A rights worker and a forestry official on Thursday contradicted a local newspaper report claiming that more than $100 million worth of timber had been illegally extracted from Ratanakkiri province’s Lumphat Wildlife Sanctuary.
A large haul of logs was discovered last week on an economic land concession held by a Vietnamese rubber company, and two men are currently in pretrial detention after they were charged at the provincial court with illegal logging.
Adhoc’s provincial coordinator for Ratanakkiri, Chhay Thy, denied having said a total of 16,000 logs had been discovered in the area and also rejected the $100 million estimate of the logs’ worth. “I only said that the Provincial Forestry administration discovered more than 3,000 pieces of luxury wood,” Mr. Thy said. “I am not sure where this figure comes from,” he added, referring to the $100 million.
Phan Phoeun, deputy provincial Forestry Administration chief, declined to comment on the $100 million estimate. However, he said the only haul of timber he was aware of was found on April 18 and included 669 large luxury wood logs totaling 589 cubic meters.
Although the timber was discovered on a concession held by the Hua Anh rubber company, Mr. Phoeun said he did not believe the company was involved in logging.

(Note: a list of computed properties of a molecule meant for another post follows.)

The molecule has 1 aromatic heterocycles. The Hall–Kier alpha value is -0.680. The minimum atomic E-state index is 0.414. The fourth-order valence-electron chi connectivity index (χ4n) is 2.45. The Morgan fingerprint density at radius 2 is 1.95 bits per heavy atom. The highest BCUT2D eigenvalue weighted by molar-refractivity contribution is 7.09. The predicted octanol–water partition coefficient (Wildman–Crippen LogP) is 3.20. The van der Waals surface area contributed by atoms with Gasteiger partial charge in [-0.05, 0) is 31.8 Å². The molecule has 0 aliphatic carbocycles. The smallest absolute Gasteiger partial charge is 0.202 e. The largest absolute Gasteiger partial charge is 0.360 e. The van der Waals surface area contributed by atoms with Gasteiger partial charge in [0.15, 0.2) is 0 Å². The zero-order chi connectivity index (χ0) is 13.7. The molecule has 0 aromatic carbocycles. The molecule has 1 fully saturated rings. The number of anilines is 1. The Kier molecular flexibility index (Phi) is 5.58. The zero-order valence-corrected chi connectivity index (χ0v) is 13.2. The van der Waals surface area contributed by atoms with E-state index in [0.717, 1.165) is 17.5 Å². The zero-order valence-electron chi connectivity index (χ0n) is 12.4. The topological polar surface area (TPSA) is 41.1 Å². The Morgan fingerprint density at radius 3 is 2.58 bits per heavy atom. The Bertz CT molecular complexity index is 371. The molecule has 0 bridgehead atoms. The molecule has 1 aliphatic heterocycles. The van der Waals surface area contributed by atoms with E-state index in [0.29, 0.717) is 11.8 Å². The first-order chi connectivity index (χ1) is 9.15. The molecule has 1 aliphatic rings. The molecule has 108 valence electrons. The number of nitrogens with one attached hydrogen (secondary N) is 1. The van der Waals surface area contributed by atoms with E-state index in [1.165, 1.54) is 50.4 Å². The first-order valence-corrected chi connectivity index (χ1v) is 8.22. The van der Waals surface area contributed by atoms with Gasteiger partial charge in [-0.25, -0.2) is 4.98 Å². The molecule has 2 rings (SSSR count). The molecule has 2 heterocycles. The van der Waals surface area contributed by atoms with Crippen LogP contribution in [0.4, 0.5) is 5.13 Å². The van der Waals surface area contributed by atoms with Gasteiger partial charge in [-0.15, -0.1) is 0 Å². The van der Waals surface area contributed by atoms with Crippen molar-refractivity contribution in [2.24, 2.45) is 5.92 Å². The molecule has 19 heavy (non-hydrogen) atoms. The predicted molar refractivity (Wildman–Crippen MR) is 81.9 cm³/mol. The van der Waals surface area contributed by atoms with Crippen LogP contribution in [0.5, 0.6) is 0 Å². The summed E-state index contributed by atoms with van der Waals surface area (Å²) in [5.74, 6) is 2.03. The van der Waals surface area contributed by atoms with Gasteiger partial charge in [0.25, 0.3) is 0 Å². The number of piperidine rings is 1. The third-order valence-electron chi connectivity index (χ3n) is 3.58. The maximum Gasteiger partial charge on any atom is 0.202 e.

Mr. Thy said he and 10 other Adhoc workers traveled to the Lumphat Wildlife Sanctuary on Wednesday and discovered that patches of the forest had been logged. “We do not know exactly how many trees were felled, but we saw 10 to 20 trees had been felled in five different areas,” he said, estimating that the trees were about 50 cm in diameter and 25- to 30-meters long.
He said 29 families who had relied on the trees for resin had told Adhoc staff that they had no choice in the felling of the trees, but were compensated by Hua Anh company as well as Fib Rubber, a Chinese rubber firm.
He said that every family in the area had been paid 8,000 riel, or about $2, per tree, and that between 300 and 700 trees had been destroyed so far.